I walked toward the riverland section of the park and saw  a few deer, squirrels and chipmunks that were to quick for  me to capture with my camera. I was able to photograph one of the many nuthatches scampering down a tree trunk.nuthatch on tree trunk

As I neared Lake Took-A-While the skies cleared and the rays of the weak December sun shone on still mainly ice free waters  of the lake. I usually see ducks, geese and cormorants  on the lake but not Sunday.  I thought they had flown south with the arrival of the snow and cold.lake in snow

I soon learned I was wrong, with regard to the Canada geese anyway. I first heard, and then saw this flock of geese flying to the riverlands from the  direction of the Susquehanna river.canada geese in flight

I am guessing they are still in the area, spending the nights of the ice free waters of the river and feeding in the farms and corn fields in the day. canada geese in flight

I decided to return to the wetlands and saw a few flocks of what, in my opinion, I consider are nuisance birds, the invasive European starling. Here is a link to some more photographs of the birds I saw on my hike. PPL Wetlands birds. 

I did not see the abundance of wildlife or the many trees, flowers and berries I see in the warmer seasons but I still enjoyed the wintery scenery on my walk through the wetlands and riverlands and was pleasantly surprised with the many birds still active in this wonderful nature preserve. Here is a link to some more photographs from my hike. PPL Wetlands hike 

 

“Life and summer are fleeting,’ sang the bird. ‘Snow and dark, and the winter comes. Nothing remains the same.” 
― Elyne Mitchell

Share This:

Looking For Wildlife? Even in November The PPL Wetlands Never Disappoint

It was another nice November  day here in Northeastern Pennsylvania on Saturday.  The skies were mostly sunny and I knew the sunshine would quickly warm the temperature from the 34 degrees early morning start. I decided to drive  to nearby  Community Park and look for the bald eagles that have been  seen at the lake.  leafless birch trees and clouds surrounding Lake Irena

I was there three times last week with no success in seeing the eagles..  I walked around scenic Lake Irena and, once again,  no bald eagles. clouds and trees surrounding lake Irena

In fact, like on my previous visits,  there was very little wildlife at the park . I saw a few crows and heard some  black-capped chickadees in the woods.trees and clouds and lake Irena

And a  few small airplanes taking off from the nearby airport.small plane taking off above trees

I saw no other wildlife until I finally spotted a few chickadees feeding on some pine cones as I completed my walk around the lake . black-capped chickadee feeding on pine cones

It was still  a peaceful and scenic walk. However  I do love to find and photograph wildlife on my weekend walks so I decided to head to a location where I am almost assured to  see some  wild critters, the PPL Wetlands in Salem Township. Here is a link to some more photographs from my walk out Community Park. Community Park November 25 2017. leafless trees along pond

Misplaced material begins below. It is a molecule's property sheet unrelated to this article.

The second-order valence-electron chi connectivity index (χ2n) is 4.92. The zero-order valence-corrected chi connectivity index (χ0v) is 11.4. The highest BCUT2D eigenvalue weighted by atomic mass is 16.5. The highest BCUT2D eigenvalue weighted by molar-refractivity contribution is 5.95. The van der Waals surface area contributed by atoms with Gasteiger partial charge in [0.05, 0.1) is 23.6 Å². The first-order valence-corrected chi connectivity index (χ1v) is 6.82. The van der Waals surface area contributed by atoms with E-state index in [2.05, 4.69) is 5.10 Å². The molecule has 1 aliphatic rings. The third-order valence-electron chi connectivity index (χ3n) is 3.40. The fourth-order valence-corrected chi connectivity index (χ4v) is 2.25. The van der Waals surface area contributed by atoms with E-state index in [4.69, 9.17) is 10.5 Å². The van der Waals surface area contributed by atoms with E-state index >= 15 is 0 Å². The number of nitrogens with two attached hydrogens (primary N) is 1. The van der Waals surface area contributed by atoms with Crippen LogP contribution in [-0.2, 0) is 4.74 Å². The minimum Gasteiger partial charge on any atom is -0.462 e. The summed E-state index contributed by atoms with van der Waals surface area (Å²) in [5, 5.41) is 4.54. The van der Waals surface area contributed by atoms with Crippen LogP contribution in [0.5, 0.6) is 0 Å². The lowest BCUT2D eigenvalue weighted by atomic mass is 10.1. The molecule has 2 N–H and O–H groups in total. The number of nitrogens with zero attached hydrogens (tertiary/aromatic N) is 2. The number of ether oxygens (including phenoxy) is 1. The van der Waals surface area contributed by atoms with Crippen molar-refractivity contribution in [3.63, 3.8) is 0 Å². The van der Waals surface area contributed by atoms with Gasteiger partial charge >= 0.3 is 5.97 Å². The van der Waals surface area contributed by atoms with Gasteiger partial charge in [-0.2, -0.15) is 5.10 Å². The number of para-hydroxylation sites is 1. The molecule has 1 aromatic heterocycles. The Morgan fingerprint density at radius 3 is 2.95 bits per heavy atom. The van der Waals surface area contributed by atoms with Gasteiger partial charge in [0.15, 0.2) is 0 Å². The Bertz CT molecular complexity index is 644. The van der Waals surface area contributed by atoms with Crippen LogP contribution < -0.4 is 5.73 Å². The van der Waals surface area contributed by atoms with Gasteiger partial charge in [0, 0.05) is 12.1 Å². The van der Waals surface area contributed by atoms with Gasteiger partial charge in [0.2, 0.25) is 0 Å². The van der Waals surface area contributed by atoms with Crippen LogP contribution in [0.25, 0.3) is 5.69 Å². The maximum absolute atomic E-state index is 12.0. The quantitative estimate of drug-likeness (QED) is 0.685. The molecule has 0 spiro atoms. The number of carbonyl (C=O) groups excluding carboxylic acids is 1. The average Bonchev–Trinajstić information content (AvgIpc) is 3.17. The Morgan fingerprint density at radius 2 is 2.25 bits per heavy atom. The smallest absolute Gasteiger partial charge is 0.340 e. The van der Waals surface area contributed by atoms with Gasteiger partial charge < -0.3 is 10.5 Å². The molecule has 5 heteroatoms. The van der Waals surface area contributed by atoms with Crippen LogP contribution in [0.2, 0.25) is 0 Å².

Almost as soon as I arrived at the wetlands I saw, and heard a number of different species of birds in the branches of the leafless trees. There were a number of woodpeckers high in the tree tops including this red-bellied woodpecker. red-bellied woodpecker on tree limb

And this downy or hairy woodpecker.

The trees, thick undergrowth, and abundance of water  make the wetlands a good place to find wildlife even in the Winter. I found a lot of birds feeding on the berries of a plant humans avoid , poison ivy.poison ivy covered tree

This tree was covered in a poison ivy vine. And juncos, bluebirds and black-capped chickadees were enjoying the berries of this dreaded plant.black-capped chickadee feeding on poison ivy berries

Although most of duckweed in the ponds and canals has died from the cold some of the more sheltered ponds still have a thriving growth of duckweed  and thus still  some green color. duck weed covered pond

I did not see any ducks on this hike. The mallards left a while ago but there were still some wood ducks here on my last hike a few weeks ago. I was surprised to see a few cedar waxwings remaining in the wetlands. cedar waxwing on tree branch

As I walked toward the river lands section of the park I spotted a few birds adding color to the drab November scenery. First this blue bird,blue bird on tree branch

and then this cardinal. cardinal on tree branch

I also saw a few colors remaining on the now dormant plants and trees. The red oak leaves still have a little color. red oak leaves

As do the bright red  berries of this shrub, I believe a winterberry holly

and these dark purple berries also added to the beauty of my  hike through the  wetlands even in late November. 

I walked under the late autumn sunshine to the riverlands and scenic Lake Took-A- While. There were no kingfishers, cormorants or blue herons on the duck, only a  flock of canada geese enjoying the warmth of the November sun. canada geese on lake